Aristotle repeatedly complains that the Pythagoreans failed to distinguish abstract mathematical entities from corporeal bodies: ‘They construct the whole universe out of numbers – only not numbers consisting of abstract units; they suppose the units to have spatial magnitude.’ There is much to puzzle over in this report, but it clearly runs counter to Loptson’s claim that Pythagoras was the first to bring ideas of abstract entities into the history of philosophy.
Donald MacKenzie has taken the smoke and mirrors of the carbon-trading lobby too much at face value (LRB, 5 April). Skirting around the ludicrous failure of the European Union Emissions Trading Scheme, which last year handed £1 billion in subsidies to British power generators alone, he focuses on the alleged success of the US sulphur-trading programme.
In 1979, the US was a little ahead of Europe in controlling sulphur emissions. There was only one functioning flue-gas desulphurisation (FGD) plant in Europe, but there were several in the US operating on new-build coal plants. In 1980, concern that acid rain created by sulphur emissions was killing forests drove the German government to start a crash programme of retro-fitting FGD. This wasn’t cheap, although work I undertook for the OECD in the mid-1980s suggested that it added only between 2 and 4 per cent to the annual investment budget of German utilities. In 1988, after the first Large Combustion Plant Directive from the European Commission, the EU-wide control of sulphur and other emissions began. By the early 1990s, an effective acid-rain reduction programme was in place. At the same time, the development of sophisticated atmospheric transport models, and of large plant databases at York University and the International Institute for Applied Systems Analysis in Austria, enabled the assessment of major pollution sources across Europe, such as the Maritza lignite-fired plants in Bulgaria.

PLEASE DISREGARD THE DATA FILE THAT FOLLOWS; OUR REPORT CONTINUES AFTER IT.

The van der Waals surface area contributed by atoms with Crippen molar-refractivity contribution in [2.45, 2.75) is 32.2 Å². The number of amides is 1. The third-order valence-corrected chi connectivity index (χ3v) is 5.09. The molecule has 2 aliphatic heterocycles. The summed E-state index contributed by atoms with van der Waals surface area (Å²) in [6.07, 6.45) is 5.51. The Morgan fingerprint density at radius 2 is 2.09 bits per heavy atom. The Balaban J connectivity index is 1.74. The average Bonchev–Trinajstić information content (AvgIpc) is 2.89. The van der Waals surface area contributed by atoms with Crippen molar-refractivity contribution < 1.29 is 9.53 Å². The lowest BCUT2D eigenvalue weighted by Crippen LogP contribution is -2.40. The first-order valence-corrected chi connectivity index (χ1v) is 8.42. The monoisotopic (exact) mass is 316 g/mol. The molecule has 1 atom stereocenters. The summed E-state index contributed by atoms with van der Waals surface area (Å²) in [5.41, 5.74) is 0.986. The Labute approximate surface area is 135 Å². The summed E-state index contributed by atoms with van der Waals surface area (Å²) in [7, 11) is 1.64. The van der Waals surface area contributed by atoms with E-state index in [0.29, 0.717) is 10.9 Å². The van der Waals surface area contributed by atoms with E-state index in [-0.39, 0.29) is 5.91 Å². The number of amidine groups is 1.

As MacKenzie records, the US delayed taking action until 1995, when a cumbersome trading programme started. The financial benefits claimed for emissions trading as opposed to direct regulation are based largely on a series of ex ante simulation studies carried out in the 1990s. Two ex post studies disagree as to whether there was actually any financial gain; none of the studies took into account the huge ecological and building-maintenance costs associated with the dilatory response to a known environmental threat.
MacKenzie may be right that a pseudo-market in emissions was the only way to get a control programme past the US legislature. But this is hardly a good reason to succumb to another experiment in the market control of pollution. Better, cheaper and quicker alternatives are available. The US experience shows that emissions trading is actually a way for governments to try to avoid taking responsibility for necessary environmental control.
I was startled by John Pemble’s assertion that ‘the masses’ in the Victorian period lack individual voices (LRB, 8 March). Working-class Victorians expressed themselves in print as well as writing letters, diaries and private memoirs. Accounts of leisure were produced by writers as diverse as Joseph Skipsey, Janet Hamilton, Philip Connell and Sergeant Jowett, while publications edited by William and Mary Howitt, for example, gave space to numerous working-class writers. Autobiographies, such as those collected by the social historian John Burnett, and studies such as Jonathan Rose’s The Intellectual Life of the British Working Classes demonstrate that there was a wide enthusiasm for writing. Parliamentary reports, too, convey a wealth of factual information (for example, on church outings) in their accounts of interviews with workers.
Colm Tóibín’s piece about Samuel Beckett in the last issue was a version of the John Coffin Memorial Lecture given at the Institute of English Studies, University of London, in January.
Editors, ‘London Review’